Resenting pregnancy does not make you a bad mother. Whether you are stressed from dealing with a toddler (or three!) or simply suffering through hot weather with no air conditioner, sometimes pregnancy is the last thing any woman would want to deal with. Do not berate yourself for your unhappiness, focus on what you can do to make yourself feel better!

Pamper yourself. Whether it is a long bubble bath with candles, a leisurely walk by the lake, or simply taking time to find a new purse, it is important that you take care of yourself. During pregnancy aromatherapy can be especially wonderful. Experiment with tried and true scents such as lemon, lavender, rose, or branch out with some cedar wood or basil!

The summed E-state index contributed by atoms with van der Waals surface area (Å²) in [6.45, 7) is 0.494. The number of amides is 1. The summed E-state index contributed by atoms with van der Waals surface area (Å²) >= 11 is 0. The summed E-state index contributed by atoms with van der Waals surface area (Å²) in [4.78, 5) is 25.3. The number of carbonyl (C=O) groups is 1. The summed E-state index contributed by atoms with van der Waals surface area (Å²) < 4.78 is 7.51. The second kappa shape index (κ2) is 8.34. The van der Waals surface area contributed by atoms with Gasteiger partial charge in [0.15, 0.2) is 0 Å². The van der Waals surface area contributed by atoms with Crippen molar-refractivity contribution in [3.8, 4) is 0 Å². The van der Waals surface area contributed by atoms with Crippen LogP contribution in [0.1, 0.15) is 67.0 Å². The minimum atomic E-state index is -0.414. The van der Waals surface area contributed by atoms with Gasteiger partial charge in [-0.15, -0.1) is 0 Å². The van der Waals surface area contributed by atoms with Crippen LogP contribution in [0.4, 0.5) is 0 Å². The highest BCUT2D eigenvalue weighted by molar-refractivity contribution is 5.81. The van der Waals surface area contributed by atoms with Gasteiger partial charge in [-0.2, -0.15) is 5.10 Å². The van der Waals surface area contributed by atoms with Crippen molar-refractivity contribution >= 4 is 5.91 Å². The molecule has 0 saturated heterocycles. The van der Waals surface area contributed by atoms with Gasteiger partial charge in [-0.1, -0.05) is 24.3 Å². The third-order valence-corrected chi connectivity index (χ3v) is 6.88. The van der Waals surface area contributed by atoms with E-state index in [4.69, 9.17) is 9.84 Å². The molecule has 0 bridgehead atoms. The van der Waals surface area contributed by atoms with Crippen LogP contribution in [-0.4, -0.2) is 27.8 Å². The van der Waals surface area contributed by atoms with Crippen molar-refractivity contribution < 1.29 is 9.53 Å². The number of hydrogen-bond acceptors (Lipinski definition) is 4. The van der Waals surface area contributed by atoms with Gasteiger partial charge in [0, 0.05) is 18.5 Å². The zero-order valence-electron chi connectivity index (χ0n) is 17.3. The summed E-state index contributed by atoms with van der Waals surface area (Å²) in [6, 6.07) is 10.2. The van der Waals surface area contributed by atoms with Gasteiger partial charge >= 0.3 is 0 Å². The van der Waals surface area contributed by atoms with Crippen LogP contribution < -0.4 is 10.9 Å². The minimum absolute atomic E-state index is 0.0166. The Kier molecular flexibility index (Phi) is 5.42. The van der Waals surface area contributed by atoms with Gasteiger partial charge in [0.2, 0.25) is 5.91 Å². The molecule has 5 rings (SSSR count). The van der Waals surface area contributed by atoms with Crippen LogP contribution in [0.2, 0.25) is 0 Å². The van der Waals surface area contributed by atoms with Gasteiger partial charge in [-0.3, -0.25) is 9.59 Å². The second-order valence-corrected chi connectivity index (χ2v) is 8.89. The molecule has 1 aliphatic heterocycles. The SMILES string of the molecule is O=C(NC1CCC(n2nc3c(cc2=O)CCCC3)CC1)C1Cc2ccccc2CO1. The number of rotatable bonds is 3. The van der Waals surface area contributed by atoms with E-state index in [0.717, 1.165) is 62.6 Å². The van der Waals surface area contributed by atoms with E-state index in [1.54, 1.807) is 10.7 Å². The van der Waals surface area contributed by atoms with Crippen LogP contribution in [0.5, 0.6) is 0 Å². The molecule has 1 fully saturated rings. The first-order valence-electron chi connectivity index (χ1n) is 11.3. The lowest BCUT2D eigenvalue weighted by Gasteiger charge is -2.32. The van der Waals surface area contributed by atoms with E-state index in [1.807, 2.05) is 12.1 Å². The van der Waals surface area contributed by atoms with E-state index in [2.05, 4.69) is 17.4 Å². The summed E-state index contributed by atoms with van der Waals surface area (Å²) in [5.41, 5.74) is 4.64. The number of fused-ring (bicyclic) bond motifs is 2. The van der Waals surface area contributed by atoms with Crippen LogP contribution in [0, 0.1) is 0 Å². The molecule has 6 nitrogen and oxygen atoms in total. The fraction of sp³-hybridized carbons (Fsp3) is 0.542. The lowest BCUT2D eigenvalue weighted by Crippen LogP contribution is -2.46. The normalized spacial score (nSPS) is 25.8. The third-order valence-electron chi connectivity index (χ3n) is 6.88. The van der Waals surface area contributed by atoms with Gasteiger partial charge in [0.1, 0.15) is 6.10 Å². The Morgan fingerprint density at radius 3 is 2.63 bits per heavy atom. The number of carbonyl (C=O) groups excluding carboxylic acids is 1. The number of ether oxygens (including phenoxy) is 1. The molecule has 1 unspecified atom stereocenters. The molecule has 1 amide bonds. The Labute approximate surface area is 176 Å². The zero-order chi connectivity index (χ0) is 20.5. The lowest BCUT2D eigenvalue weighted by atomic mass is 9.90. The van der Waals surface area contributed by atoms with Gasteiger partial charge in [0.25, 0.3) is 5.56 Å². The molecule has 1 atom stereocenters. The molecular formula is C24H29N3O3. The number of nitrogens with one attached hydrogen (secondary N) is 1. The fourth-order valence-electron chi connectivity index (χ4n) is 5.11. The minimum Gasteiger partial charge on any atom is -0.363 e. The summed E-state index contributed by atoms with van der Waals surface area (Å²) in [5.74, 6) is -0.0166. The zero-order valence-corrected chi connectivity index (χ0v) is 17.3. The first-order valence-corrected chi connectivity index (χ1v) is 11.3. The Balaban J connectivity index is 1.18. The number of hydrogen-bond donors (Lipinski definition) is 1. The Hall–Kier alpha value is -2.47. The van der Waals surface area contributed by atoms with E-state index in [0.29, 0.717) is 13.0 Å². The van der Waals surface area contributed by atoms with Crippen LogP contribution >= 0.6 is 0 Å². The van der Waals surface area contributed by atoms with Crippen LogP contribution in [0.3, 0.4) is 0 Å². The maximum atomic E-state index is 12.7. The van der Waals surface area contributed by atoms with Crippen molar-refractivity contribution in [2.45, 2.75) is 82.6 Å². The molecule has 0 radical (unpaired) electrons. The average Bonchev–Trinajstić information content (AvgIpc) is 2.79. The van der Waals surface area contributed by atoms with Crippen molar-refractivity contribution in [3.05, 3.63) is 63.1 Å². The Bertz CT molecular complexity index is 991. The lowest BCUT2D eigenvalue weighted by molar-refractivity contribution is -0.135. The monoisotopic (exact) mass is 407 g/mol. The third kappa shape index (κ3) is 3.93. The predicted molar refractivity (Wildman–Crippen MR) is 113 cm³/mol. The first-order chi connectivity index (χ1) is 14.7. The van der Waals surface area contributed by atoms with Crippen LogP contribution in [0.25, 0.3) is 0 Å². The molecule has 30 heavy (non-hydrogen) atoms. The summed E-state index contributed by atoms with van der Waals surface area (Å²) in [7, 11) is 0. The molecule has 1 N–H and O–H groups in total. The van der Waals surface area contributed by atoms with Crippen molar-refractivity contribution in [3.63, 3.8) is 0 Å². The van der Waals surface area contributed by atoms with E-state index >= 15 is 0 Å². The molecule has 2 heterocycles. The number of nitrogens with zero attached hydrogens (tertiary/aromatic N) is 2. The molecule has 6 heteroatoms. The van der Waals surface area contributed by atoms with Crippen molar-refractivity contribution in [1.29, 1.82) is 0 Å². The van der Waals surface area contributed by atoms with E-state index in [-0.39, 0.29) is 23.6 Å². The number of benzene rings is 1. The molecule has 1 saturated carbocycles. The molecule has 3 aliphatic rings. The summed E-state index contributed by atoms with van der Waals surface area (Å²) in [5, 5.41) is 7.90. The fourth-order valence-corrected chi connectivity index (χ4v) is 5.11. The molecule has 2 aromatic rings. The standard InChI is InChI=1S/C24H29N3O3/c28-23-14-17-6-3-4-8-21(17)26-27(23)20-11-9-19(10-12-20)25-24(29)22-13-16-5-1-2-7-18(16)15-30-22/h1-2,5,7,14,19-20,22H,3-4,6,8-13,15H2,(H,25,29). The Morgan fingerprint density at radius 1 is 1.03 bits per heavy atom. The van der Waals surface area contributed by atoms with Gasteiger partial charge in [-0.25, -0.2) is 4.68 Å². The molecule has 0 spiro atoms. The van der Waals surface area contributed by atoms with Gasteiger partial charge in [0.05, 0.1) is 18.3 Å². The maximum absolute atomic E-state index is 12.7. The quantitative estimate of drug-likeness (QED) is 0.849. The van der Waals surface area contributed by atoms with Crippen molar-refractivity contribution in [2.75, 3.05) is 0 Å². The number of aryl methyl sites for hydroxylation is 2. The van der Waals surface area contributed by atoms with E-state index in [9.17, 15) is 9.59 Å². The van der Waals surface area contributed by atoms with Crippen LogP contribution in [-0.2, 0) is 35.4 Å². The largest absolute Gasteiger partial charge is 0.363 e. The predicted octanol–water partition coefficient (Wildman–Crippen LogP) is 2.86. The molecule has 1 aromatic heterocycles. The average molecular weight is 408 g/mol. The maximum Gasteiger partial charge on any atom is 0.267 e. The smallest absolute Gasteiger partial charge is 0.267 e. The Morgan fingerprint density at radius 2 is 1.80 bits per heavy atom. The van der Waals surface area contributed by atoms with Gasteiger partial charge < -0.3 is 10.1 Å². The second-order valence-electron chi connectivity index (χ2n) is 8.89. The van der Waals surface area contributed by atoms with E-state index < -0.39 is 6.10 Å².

Talk to a trusted friend. It is of utmost importance that you find someone you can trust to encourage you to be positive during this difficult time, even if the friend is not the first person you normally run to. You partner may be equally upset, your mother too thrilled at being a grandmother to think of you, your best friend unhappy because of her struggle with infertility. You need to share your thoughts with someone who can let you talk without becoming stressed themselves or, even worse, judging you for your feelings.

Do you have a story to share of resenting pregnancy? Please feel free to post advice you found helpful.

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13 thoughts on “Resenting Pregnancy

  1. Erin